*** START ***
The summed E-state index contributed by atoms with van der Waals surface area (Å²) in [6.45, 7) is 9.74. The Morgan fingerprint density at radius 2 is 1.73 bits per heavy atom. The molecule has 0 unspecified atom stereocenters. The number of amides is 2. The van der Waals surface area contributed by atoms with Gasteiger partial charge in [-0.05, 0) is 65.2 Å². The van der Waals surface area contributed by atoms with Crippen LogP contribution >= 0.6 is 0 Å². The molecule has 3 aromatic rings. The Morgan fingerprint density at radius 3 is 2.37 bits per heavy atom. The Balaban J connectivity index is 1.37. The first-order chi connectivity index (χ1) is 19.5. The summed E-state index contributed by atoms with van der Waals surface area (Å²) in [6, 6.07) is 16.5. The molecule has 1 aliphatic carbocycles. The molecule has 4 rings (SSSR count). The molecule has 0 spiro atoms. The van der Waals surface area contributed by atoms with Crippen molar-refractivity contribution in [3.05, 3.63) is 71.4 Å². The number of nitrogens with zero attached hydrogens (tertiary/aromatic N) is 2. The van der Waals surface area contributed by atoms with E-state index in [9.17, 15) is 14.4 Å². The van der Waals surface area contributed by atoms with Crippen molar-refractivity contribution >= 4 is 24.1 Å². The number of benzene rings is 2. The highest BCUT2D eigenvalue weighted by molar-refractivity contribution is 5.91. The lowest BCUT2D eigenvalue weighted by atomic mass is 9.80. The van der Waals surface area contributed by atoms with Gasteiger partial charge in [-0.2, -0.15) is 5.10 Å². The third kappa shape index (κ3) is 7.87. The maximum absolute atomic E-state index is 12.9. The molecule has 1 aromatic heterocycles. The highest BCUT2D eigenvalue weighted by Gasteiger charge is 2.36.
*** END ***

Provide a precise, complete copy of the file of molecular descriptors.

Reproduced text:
The summed E-state index contributed by atoms with van der Waals surface area (Å²) in [6.45, 7) is 9.74. The Morgan fingerprint density at radius 2 is 1.73 bits per heavy atom. The molecule has 0 unspecified atom stereocenters. The number of amides is 2. The van der Waals surface area contributed by atoms with Gasteiger partial charge in [-0.05, 0) is 65.2 Å². The van der Waals surface area contributed by atoms with Crippen LogP contribution >= 0.6 is 0 Å². The molecule has 3 aromatic rings. The Morgan fingerprint density at radius 3 is 2.37 bits per heavy atom. The Balaban J connectivity index is 1.37. The first-order chi connectivity index (χ1) is 19.5. The summed E-state index contributed by atoms with van der Waals surface area (Å²) in [6, 6.07) is 16.5. The molecule has 1 aliphatic carbocycles. The molecule has 4 rings (SSSR count). The molecule has 0 spiro atoms. The van der Waals surface area contributed by atoms with Crippen molar-refractivity contribution in [3.05, 3.63) is 71.4 Å². The number of nitrogens with zero attached hydrogens (tertiary/aromatic N) is 2. The van der Waals surface area contributed by atoms with E-state index in [9.17, 15) is 14.4 Å². The van der Waals surface area contributed by atoms with Crippen molar-refractivity contribution >= 4 is 24.1 Å². The number of benzene rings is 2. The highest BCUT2D eigenvalue weighted by molar-refractivity contribution is 5.91. The lowest BCUT2D eigenvalue weighted by atomic mass is 9.80. The van der Waals surface area contributed by atoms with Gasteiger partial charge in [-0.2, -0.15) is 5.10 Å². The third kappa shape index (κ3) is 7.87. The maximum absolute atomic E-state index is 12.9. The molecule has 1 aromatic heterocycles. The highest BCUT2D eigenvalue weighted by Gasteiger charge is 2.36.